Thursday, 26 September 2013

Liberation in Simple Things

Everyone faces complicated decisions. Most people - perhaps because they live lives trickier than mine - no doubt make difficult decisions more often than me. In this brief blog post - my first for ages! - I thought I'd reflect on a tricky decision I've recently made.

As a result of changes in personnel in Manchester Diocese a casual clergy vacancy for General Synod has arisen. I've been flattered that a number of colleagues have encouraged me to stand and, truth is, I spent a long period thinking I would put my name into the hat, even before I received that encouragement. It hardly needs me to point out that the C of E is poised at another delicate and potentially decisive point in its complex history. General Synod has an important job of work to do regarding women as bishops. Furthermore, ongoing debates about matters of gender, sexual and wider social justice - matters close to my heart - are going to be crucial in forthcoming sessions. I'd be lying if I didn't think I had something to offer in these areas. Maybe I'm deceiving myself but I also thought I might stand a realistic chance of being elected.

Yet I've decided not to stand. And that decision feels - in the face of my ego and vanity - right and good. My ego says that I could make a valuable offering and perhaps offer an articulate - even a distinctive - voice, but that's not been enough to convince me to throw my hat in the ring. I know that standing would have been very far from guaranteeing election, but I also thought, 'Oh my, what would you do, if you did get elected?'

In recent months, I've been trying to be honest with myself and - if I can dare a bit of piety - honest with God about energy and focus. I've spend the past few months trying to be clear minded and realistic about my energy levels and capacities. It's been a sometimes challenging process of stripping back some things - some of which are precious to me - and refocusing on others. I suspect that - in the midst of the frustration and sometimes boredom of General Synod - if I had been elected I might have had a lot of fun, challenge and interest. But, because I would have wanted to do the job well, I would also have taken it very seriously. And that would have knackered me out again. It seems to me that ministry - whether understood as parish ministry or more broadly as being a creative priest in the world - relies on space and play and wonder. And I reckon that if I had stood and been elected, I'd have been sucked back into ridiculous overwork again. General Synod might not have been too much to handle on its own, but when wrapped up with a very full life, I think it would been too much.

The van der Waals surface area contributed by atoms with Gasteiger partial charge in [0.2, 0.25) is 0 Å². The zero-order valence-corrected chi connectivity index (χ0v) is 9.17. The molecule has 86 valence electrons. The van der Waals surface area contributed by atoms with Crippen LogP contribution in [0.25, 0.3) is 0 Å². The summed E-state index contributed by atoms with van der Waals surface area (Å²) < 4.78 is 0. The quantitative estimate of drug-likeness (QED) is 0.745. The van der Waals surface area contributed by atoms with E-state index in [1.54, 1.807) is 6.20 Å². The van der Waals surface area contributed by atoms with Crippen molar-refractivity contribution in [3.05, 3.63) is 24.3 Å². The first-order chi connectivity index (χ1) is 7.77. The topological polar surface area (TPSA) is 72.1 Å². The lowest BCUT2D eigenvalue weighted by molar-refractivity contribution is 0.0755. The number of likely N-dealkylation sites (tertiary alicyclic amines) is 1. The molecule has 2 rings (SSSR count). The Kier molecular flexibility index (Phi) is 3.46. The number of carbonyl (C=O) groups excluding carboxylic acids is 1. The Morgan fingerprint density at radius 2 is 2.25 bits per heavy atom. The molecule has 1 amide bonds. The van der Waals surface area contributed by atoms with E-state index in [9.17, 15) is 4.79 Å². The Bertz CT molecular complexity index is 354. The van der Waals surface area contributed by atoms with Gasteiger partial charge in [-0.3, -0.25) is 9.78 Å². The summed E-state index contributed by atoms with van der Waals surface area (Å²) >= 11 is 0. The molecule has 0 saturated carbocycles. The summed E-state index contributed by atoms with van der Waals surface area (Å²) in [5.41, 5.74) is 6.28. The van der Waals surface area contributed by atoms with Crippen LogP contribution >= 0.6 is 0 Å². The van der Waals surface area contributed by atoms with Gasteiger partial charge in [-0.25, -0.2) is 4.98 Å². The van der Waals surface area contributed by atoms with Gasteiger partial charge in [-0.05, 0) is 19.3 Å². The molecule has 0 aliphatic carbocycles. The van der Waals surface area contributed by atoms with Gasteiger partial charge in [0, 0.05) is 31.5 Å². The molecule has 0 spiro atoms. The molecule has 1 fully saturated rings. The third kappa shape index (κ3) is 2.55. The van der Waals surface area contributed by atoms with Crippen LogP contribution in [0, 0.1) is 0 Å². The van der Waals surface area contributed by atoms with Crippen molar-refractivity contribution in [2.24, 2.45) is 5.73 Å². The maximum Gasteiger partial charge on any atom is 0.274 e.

So, maybe I will consider standing in the future. There are times and seasons for things, after all. I've been surprised by how much I've 'angsted' over whether to stand or not. But hard as it is to say no to things, I am slowly learning to let there be room for more important stuff than busyness.